Pluto data, images 'incredible'

Pluto nearly fills the frame in this image from the long-range reconnaissance imager aboard Nasa...
Pluto nearly fills the frame in this image from the long-range reconnaissance imager aboard Nasa's New Horizons spacecraft, taken this week when the spacecraft was 768,000km from the surface. Photo by Reuters

Ian Griffin
Ian Griffin
Astronomer Dr Ian Griffin is delighted to see ''amazing'' new images of distant dwarf planet Pluto being beamed back from Nasa's New Horizons space probe.

Dr Griffin, who is also Otago Museum director, praised the ''beautiful'' images not only of Pluto but also of its relatively large moon, Charon.

He was ''very excited'' over what was going to be learned over the next few days, weeks and months.

''It's incredible the data we're getting.''

This was a golden era for exploration of the solar system, and the information gleaned from New Horizons would transform our knowledge, he said.

The unmanned spacecraft passed within 12,500km of the dwarf-planet at midnight on Tuesday, after a journey of more than 4.8 billion km over more than nine years.

The closest images seen from the space probe so far were taken at a distance of more than 760,000km, but they have already wowed scientists, showing Pluto has a Mars-like reddish hue.

They also revealed Pluto's crater-covered landscape and an enigmatic blue heart-shaped feature on its surface which has already taken off on the internet.

Data sent back from near Pluto, even travelling at the speed of light, takes more than four hours to return to Earth.

Dr Griffin said it was an incredible technological achievement to capture and return the images of these seemingly dim and distant objects to Earth, given the sheer distances involved.

Fierce debate has continued in some quarters about whether Pluto should be reinstated to classification as a full planet.

This debate was likely to continue at a meeting of the International Astronomical Union (IAU) in Hawaii next month, he said.

The space probe carries some of the ashes of Clyde Tombaugh, an American astronomer who discovered Pluto in 1930.

Pluto was redesignated by the IAU as a dwarf planet in 2006, within months of the New Horizons spacecraft leaving Earth.

Nasa chief administrator Charles Boden said recently he hoped scientists would reconsider the dwarf planet classification and added: ''I call it a planet''.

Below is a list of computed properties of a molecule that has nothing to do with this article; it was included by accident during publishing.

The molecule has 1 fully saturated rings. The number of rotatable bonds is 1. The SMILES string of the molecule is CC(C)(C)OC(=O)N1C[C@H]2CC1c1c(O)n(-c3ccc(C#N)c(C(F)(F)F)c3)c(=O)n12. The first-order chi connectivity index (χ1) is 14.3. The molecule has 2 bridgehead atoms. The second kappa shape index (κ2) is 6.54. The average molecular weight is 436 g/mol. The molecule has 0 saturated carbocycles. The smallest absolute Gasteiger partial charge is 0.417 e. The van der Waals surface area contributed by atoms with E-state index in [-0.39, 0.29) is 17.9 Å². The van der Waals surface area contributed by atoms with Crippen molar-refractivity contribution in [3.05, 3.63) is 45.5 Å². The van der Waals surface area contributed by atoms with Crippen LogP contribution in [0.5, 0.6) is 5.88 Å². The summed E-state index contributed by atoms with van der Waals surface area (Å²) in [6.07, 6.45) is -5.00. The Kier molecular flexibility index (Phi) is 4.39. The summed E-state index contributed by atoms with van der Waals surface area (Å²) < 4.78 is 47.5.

Dr Griffin appreciated the value of the discussion about Pluto's planet status, but said Pluto's relatively small size - smaller than Earth's Moon-raised questions about restoring Pluto's full planet status.

The argument might then run that other sizeable objects in the distant Kuiper Belt could then also be classified as planets, he said.

Dr Griffin, who has a PhD in astronomy, has contributed to the observation and study of a binary asteroid system, known as 1998 WW31, in the Kuiper Belt, and has named several main belt asteroids.

Learning more about Pluto also shed more light on the nature of the Kuiper Belt asteroids, including some binary asteroids that operated in a somewhat similar way to Pluto and Charon, he said.

He hoped the new observations of Pluto would also ultimately help clarify the origins of Pluto, Charon and its other moons.

If subsequent analysis suggested their composition was similar to each other, that could suggest there may have been an earlier collision that split some of the orbiting material apart.

But if the composition of Pluto and Charon was found to be significantly different, that would suggest possible alternative explanations for how they came into being.

Prof Craig Rodger, a University of Otago physicist, is undertaking space-related research involving solar terrestrial physics, at Iowa University, in the United States, on a Fulbright New Zealand Scholar Award.

The Pluto fly-by was an emotional moment for all of those excited and inspired by the exploration of the solar system, Prof Rodger said.

This was not the end of exploration of the solar system but was another step. It was confirmation that such exploration was continuing, despite economic and political pressures.

Dr Griffin has previously served as head of public outreach at the Space Telescope Science Institute, which operates on behalf of Nasa in Baltimore, in the United States.

Add a Comment